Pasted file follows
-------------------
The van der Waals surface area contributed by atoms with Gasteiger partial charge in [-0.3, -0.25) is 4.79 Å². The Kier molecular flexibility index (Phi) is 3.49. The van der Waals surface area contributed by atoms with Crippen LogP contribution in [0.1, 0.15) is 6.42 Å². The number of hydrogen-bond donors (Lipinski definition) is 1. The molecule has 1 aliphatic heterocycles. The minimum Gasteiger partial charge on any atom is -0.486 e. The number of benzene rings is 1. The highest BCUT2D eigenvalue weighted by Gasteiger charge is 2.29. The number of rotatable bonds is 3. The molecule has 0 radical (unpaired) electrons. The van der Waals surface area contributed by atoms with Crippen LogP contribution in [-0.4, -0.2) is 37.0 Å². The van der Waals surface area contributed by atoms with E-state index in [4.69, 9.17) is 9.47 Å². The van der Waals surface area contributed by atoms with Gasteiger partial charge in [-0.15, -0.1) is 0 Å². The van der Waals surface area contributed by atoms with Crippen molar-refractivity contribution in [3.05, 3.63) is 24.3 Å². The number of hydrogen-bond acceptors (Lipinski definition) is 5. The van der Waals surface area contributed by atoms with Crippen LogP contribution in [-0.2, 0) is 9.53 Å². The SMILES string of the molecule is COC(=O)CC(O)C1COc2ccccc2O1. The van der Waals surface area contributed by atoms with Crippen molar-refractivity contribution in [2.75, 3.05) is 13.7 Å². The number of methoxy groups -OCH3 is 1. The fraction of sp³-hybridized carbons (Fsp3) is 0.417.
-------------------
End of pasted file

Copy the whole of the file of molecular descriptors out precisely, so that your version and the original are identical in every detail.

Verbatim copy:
The van der Waals surface area contributed by atoms with Gasteiger partial charge in [-0.3, -0.25) is 4.79 Å². The Kier molecular flexibility index (Phi) is 3.49. The van der Waals surface area contributed by atoms with Crippen LogP contribution in [0.1, 0.15) is 6.42 Å². The number of hydrogen-bond donors (Lipinski definition) is 1. The molecule has 1 aliphatic heterocycles. The minimum Gasteiger partial charge on any atom is -0.486 e. The number of benzene rings is 1. The highest BCUT2D eigenvalue weighted by Gasteiger charge is 2.29. The number of rotatable bonds is 3. The molecule has 0 radical (unpaired) electrons. The van der Waals surface area contributed by atoms with Crippen LogP contribution in [-0.4, -0.2) is 37.0 Å². The van der Waals surface area contributed by atoms with E-state index in [4.69, 9.17) is 9.47 Å². The van der Waals surface area contributed by atoms with Gasteiger partial charge in [-0.15, -0.1) is 0 Å². The van der Waals surface area contributed by atoms with Crippen molar-refractivity contribution in [3.05, 3.63) is 24.3 Å². The number of hydrogen-bond acceptors (Lipinski definition) is 5. The van der Waals surface area contributed by atoms with Crippen LogP contribution in [-0.2, 0) is 9.53 Å². The SMILES string of the molecule is COC(=O)CC(O)C1COc2ccccc2O1. The van der Waals surface area contributed by atoms with Crippen molar-refractivity contribution in [2.75, 3.05) is 13.7 Å². The number of methoxy groups -OCH3 is 1. The fraction of sp³-hybridized carbons (Fsp3) is 0.417.